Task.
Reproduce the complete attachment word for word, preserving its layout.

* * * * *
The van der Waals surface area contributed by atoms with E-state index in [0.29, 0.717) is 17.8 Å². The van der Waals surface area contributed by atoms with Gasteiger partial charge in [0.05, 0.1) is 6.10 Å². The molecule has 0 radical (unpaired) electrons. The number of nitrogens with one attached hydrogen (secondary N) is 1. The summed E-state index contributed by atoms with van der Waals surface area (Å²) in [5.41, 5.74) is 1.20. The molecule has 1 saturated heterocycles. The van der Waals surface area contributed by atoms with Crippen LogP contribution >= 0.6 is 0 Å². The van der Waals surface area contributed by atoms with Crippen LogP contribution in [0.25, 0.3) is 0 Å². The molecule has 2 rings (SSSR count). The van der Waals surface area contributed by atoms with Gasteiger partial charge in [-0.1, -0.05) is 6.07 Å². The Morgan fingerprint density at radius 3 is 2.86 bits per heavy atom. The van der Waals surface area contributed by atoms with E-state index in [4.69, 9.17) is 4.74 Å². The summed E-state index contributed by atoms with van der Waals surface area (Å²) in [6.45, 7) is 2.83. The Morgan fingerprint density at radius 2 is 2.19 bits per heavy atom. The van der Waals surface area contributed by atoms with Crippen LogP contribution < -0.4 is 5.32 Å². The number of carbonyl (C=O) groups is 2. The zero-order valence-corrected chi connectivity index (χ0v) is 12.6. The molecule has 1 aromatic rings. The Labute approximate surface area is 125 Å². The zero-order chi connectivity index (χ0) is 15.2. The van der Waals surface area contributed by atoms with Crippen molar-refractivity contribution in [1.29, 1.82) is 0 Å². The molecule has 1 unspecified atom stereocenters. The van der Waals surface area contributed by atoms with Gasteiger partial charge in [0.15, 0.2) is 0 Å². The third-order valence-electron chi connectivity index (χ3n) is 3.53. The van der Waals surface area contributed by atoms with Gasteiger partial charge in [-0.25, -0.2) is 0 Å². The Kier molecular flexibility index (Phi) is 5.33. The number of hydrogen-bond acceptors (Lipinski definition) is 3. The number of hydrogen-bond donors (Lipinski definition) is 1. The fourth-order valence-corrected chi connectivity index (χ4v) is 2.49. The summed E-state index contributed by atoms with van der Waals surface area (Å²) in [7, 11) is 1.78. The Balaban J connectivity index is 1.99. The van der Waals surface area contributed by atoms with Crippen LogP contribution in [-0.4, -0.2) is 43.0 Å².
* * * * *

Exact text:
The van der Waals surface area contributed by atoms with E-state index in [0.29, 0.717) is 17.8 Å². The van der Waals surface area contributed by atoms with Gasteiger partial charge in [0.05, 0.1) is 6.10 Å². The molecule has 0 radical (unpaired) electrons. The number of nitrogens with one attached hydrogen (secondary N) is 1. The summed E-state index contributed by atoms with van der Waals surface area (Å²) in [5.41, 5.74) is 1.20. The molecule has 1 saturated heterocycles. The van der Waals surface area contributed by atoms with Crippen LogP contribution >= 0.6 is 0 Å². The van der Waals surface area contributed by atoms with Crippen LogP contribution in [0.25, 0.3) is 0 Å². The molecule has 2 rings (SSSR count). The van der Waals surface area contributed by atoms with Gasteiger partial charge in [-0.1, -0.05) is 6.07 Å². The Morgan fingerprint density at radius 3 is 2.86 bits per heavy atom. The van der Waals surface area contributed by atoms with E-state index in [4.69, 9.17) is 4.74 Å². The summed E-state index contributed by atoms with van der Waals surface area (Å²) in [6.45, 7) is 2.83. The Morgan fingerprint density at radius 2 is 2.19 bits per heavy atom. The van der Waals surface area contributed by atoms with Crippen LogP contribution < -0.4 is 5.32 Å². The number of carbonyl (C=O) groups is 2. The zero-order valence-corrected chi connectivity index (χ0v) is 12.6. The molecule has 1 aromatic rings. The Labute approximate surface area is 125 Å². The zero-order chi connectivity index (χ0) is 15.2. The van der Waals surface area contributed by atoms with Crippen molar-refractivity contribution in [1.29, 1.82) is 0 Å². The molecule has 1 unspecified atom stereocenters. The van der Waals surface area contributed by atoms with Gasteiger partial charge in [0.15, 0.2) is 0 Å². The third-order valence-electron chi connectivity index (χ3n) is 3.53. The van der Waals surface area contributed by atoms with Gasteiger partial charge in [-0.25, -0.2) is 0 Å². The Kier molecular flexibility index (Phi) is 5.33. The number of hydrogen-bond acceptors (Lipinski definition) is 3. The number of hydrogen-bond donors (Lipinski definition) is 1. The fourth-order valence-corrected chi connectivity index (χ4v) is 2.49. The summed E-state index contributed by atoms with van der Waals surface area (Å²) in [7, 11) is 1.78. The Balaban J connectivity index is 1.99. The van der Waals surface area contributed by atoms with Crippen LogP contribution in [-0.4, -0.2) is 43.0 Å².